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Thursday, August 31, 2017

A Good Clean Fight by Derek Robinson





I’m in the middle of A Good Clean Fight, the second book of Derek Robinson’s RAF (Royal Air Force) quartet. Right after A Piece of Cake and before Damned Good Show and Hullo Russia, Goodbye England.

Hornet Squadron is in the shifting sands of the Sahara and the shifting fortunes of war, as the armies of Germany and Britain push each other back and forth across North Africa. Yes, the Italians are there too, but no one seems to worry or care. Neither are the British all British. Pilots from the far-flung Commonwealth, as well as overrun European nations and America have put on the RAF uniform and joined the fray.

The British Special Air Service (SAS) races through the desert, blowing up German air bases and depending on only the vastness and harshness of the unforgiving landscape. Finding them is more difficult than locating a lost diamond ring. The Sahara’s spread across 3.5 million miles and has a landmass as large as the United States or China.



While the SAS attacks German forces on the ground, Hornet Squadron tries to rain havoc on a Luftwaffe that has pulled in its claws and is refitting for the next great push. But, this is not as benign a task for Hornet Squadron as it seems. As they expand their offensive actions, they take great losses in men and in the over matched Curtis P-40 Tomahawks they fly.



If you’re an aviator who has been to war, you know what it’s like to suddenly have comrades disappear, or even meet their fiery fates while you helplessly watch. Only whoring and vast quantities of drink provide mental and emotional relief and even then it’s only temporary. The squadron’s men are exhausted from heat and from gut wrenching three or four or five sorties a day. The stench of death unmasks their fear and the stifling and unrelenting desert adds layers to their fatigue.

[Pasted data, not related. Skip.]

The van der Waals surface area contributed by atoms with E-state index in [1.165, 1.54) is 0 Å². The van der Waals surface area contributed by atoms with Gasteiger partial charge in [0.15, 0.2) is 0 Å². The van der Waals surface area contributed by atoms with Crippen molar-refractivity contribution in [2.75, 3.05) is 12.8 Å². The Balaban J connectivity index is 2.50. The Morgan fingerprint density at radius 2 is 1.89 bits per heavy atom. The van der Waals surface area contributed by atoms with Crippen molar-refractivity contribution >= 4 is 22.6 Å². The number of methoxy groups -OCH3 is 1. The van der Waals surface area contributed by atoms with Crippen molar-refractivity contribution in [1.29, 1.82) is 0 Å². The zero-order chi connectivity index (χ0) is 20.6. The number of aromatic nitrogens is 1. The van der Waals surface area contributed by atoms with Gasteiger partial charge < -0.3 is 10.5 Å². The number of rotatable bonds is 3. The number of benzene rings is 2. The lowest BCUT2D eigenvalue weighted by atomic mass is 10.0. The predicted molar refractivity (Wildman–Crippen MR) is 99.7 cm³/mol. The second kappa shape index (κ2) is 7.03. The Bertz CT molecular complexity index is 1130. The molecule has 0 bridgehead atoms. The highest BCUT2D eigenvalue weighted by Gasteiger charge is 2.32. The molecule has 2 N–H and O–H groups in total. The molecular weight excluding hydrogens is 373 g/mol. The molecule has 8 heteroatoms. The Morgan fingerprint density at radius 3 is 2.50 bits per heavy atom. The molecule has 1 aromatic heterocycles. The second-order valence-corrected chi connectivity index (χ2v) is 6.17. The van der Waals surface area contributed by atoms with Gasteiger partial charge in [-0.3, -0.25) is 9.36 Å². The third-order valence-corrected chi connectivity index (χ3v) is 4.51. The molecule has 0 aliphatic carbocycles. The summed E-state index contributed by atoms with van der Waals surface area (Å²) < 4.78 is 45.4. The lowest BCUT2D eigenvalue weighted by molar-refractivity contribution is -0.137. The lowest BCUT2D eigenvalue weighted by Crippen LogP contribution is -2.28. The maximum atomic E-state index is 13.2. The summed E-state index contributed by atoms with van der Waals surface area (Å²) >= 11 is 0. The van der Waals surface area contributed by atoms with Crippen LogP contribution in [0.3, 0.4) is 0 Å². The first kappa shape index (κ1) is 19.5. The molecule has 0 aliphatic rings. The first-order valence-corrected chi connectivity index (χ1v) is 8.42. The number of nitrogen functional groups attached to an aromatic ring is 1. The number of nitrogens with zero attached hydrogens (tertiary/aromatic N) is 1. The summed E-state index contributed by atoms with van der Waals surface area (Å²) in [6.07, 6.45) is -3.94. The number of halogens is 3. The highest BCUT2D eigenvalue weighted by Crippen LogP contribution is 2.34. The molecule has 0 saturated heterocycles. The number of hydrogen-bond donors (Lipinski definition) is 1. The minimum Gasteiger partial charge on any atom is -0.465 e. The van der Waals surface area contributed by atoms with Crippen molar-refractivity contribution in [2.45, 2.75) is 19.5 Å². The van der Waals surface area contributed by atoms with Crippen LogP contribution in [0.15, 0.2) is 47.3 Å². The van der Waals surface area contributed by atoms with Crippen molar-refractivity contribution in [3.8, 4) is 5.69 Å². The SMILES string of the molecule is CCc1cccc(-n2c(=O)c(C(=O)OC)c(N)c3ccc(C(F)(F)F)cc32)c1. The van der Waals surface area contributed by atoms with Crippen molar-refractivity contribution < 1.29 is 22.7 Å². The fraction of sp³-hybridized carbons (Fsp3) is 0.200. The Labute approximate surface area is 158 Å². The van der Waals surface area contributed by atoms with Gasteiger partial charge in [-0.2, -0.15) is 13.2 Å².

Derek Robinson knows war and slaughter in the smoke and fury of World War II. He brings it to you in ways that make you smell the smoke, live the stark terror, and unblinkingly stare aghast at the bloody smear of dismembered bodies. And yes, there is dark humor that only the aviator knows. You laugh out loud because you’re one of them now. Your mouth is dry and you pour yourself a drink. A strong one. You know these men and women and their fate is your fate. Derek Robinson has made you a squadron member.

And what is a fighter pilot, or at least a World War II RAF fighter pilot? “They’re just decent, friendly, hardworking fighter pilots who want to be loved. Give ‘em a bucket of blood for breakfast and they’ll kick an orphan to death if you promise them a kiss afterwards.” Tongue in cheek, of course.

Sometimes they love each other. Sometimes they fight each other, throwing blows they later wish they hadn’t. Do they hate their foe? No. It’s not a hate or love situation. Usually no time for that in this scrappy, edgy fight to the finish. It’s always a guts and glory matter of survival, unless the foe makes it personal and kills one of your mates right in front of you. A Good Clean Fight is the last thing you want. When you press that trigger, you want people to topple like bowling pins. You want them to see them die wretchedly. The more the better. And all the while you’re asking yourself: Can this war go on forever? And, can I make it through another day?

This is the second time I’ve read this book. There will be a third. This is fiction that blinds you with desert dust and makes you cough and sputter as you climb into the cockpit of a P-40, slide the canopy closed and pray you’ll live long enough to savor the oblivion of hard whiskey and the enjoyment of just one more piece of ass. Even brilliant non-fiction can’t do that for me. 

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